The answer is best explained with an analogy. You're holding a hose, you turn on the water, and it shoots through the hose and out the nozzle. The water is moving because it's under pressure. Similarly, when your heart beats it creates pressure that enables your blood to "water" your body with the nutrients that are in your blood. Three things affect the amount of pressure that pushes blood through your body: how forcefully the heart pumps, how much blood there is, and how narrow the smallest blood vessels are. That last one may need some explanation. When you're watering plants, and you want the stream of water to go farther, what do you do? You make the nozzle smaller. Narrowing the opening through which the water flows increases the pressure, and the water then is able to reach the distant flowerbed.
What affects how hard the heart pumps? Several body hormones, particularly epinephrine and norepinephrine, "whip" the heart to beat faster and harder. These hormones are made by your adrenal glands (located just on top of your kidneys). Exercising and fear cause increases in these two hormones, which is good: your heart needs to work harder when you exercise, or when you may need to run away from something frightening. However, chronic anxiety and stress also increase these hormones, and that's not good. During a stressful day, no good purpose is served by your heart beating faster and harder, and by your blood pressure going up. Some uncommon diseases — not just chronic anxiety and stress — also can raise levels of these hormones.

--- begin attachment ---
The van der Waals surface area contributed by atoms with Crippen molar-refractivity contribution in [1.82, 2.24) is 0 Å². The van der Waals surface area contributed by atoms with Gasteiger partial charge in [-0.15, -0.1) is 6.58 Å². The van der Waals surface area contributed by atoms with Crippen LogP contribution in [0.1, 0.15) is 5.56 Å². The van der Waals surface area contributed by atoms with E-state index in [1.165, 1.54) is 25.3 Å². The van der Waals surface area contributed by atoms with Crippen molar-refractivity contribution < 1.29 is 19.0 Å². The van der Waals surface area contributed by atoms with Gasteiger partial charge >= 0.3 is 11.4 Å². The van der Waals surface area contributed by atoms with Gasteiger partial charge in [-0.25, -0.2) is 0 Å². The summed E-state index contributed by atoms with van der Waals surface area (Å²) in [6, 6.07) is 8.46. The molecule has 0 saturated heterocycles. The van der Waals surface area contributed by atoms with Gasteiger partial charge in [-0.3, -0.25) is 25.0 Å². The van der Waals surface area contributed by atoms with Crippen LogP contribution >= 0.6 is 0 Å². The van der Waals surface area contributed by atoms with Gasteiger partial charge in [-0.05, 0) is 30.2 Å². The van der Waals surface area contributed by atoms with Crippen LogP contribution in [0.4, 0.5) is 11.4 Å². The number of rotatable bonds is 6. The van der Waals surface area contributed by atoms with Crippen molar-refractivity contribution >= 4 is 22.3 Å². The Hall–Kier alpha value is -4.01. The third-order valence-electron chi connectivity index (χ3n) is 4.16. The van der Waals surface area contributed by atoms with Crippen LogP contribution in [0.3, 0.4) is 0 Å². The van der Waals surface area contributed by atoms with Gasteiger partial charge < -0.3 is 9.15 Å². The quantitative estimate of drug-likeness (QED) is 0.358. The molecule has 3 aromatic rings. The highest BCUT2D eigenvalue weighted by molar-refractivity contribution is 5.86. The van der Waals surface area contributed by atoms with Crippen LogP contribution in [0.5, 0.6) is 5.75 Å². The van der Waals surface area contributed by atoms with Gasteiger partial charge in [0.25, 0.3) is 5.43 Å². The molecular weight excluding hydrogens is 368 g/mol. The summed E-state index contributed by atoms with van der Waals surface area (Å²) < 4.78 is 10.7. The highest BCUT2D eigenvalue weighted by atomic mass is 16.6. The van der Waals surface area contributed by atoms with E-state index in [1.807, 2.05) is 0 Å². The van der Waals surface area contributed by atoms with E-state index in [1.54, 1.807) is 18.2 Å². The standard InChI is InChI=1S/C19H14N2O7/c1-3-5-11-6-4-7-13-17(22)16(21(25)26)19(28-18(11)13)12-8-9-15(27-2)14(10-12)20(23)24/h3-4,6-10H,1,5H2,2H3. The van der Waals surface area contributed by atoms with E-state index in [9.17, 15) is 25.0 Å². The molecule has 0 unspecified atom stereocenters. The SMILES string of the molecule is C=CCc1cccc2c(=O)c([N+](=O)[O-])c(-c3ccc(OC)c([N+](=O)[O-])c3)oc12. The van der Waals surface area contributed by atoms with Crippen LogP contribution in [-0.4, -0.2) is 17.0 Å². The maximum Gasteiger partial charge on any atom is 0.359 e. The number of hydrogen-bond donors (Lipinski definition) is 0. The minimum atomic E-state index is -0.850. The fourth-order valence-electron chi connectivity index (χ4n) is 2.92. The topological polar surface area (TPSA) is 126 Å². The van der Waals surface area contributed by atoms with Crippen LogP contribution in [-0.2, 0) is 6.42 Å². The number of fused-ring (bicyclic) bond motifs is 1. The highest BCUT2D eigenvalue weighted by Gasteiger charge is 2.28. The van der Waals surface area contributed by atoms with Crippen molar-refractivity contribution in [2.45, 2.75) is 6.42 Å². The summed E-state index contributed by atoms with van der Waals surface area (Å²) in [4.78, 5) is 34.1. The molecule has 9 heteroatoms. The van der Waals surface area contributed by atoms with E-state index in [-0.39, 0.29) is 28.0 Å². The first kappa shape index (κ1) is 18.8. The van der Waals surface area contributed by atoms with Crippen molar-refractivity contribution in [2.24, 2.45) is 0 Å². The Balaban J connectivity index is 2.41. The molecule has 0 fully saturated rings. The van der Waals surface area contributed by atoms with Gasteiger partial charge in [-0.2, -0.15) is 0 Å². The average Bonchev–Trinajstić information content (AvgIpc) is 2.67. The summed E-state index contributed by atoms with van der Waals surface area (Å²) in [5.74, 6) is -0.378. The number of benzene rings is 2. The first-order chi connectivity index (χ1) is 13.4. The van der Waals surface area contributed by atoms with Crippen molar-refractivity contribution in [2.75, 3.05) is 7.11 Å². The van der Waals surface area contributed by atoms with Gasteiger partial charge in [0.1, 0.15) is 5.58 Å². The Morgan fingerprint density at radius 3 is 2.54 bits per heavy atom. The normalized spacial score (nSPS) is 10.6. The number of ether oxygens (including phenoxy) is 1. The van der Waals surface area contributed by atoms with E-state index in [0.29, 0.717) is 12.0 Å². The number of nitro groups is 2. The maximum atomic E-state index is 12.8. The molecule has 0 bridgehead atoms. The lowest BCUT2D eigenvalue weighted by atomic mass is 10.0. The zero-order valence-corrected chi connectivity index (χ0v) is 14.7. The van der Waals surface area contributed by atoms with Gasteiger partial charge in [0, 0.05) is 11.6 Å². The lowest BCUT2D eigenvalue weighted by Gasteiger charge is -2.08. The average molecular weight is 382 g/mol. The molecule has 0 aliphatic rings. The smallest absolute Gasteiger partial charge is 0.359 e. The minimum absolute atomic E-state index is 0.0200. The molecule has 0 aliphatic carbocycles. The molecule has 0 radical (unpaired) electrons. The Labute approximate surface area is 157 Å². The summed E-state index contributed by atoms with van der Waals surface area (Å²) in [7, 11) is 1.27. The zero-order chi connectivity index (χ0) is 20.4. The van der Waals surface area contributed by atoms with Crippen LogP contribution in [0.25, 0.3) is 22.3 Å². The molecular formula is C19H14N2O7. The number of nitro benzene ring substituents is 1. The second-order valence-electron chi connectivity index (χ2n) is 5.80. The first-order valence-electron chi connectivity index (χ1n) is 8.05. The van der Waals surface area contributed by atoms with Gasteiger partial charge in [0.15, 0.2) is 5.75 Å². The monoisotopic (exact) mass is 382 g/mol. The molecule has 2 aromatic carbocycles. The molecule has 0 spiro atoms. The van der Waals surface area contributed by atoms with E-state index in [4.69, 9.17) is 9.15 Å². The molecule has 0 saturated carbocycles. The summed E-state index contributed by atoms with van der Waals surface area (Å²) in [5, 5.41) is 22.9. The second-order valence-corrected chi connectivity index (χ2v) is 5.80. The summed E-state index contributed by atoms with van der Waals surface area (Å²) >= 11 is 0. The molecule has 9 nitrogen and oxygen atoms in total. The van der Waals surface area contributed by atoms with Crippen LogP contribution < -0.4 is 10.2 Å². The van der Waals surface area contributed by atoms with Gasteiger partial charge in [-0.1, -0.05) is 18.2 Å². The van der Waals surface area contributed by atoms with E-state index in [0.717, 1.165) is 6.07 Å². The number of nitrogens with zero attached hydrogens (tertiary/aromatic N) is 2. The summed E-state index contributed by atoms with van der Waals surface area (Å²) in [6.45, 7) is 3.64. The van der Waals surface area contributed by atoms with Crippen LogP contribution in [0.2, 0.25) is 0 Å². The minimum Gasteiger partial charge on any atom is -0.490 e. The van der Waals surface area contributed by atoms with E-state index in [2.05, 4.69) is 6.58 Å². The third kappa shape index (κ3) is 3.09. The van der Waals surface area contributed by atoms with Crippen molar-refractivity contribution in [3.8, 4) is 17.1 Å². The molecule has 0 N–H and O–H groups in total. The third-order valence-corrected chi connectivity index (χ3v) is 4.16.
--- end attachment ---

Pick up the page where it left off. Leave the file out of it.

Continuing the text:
What affects how much blood you have? Blood is part water. Therefore, the amount of fluid you drink and the amount you lose through sweating and urination affect how much fluid there is in your blood. Blood also is part salt. Salty foods and salt added to your foods can increase the fluid in your blood. That's why people with high blood pressure are urged to go light on salt, and often given diuretic drugs to help their kidneys eliminate excess fluid and salt. There also are some uncommon diseases that can increase the amount of fluid in your blood. What affects how narrow your small blood vessels (arterioles) are? These blood vessels have circles of muscle in their walls that can clamp down and narrow the vessels. The same hormone — norepinephrine — that whips your heart to beat faster and harder also causes the blood vessels to clamp down, raising blood pressure.
In other words, high blood pressure — like most diseases — is influenced by our genes and also by our lifestyle. Currently, we can do a lot more about the latter. The easiest would be to get moving more.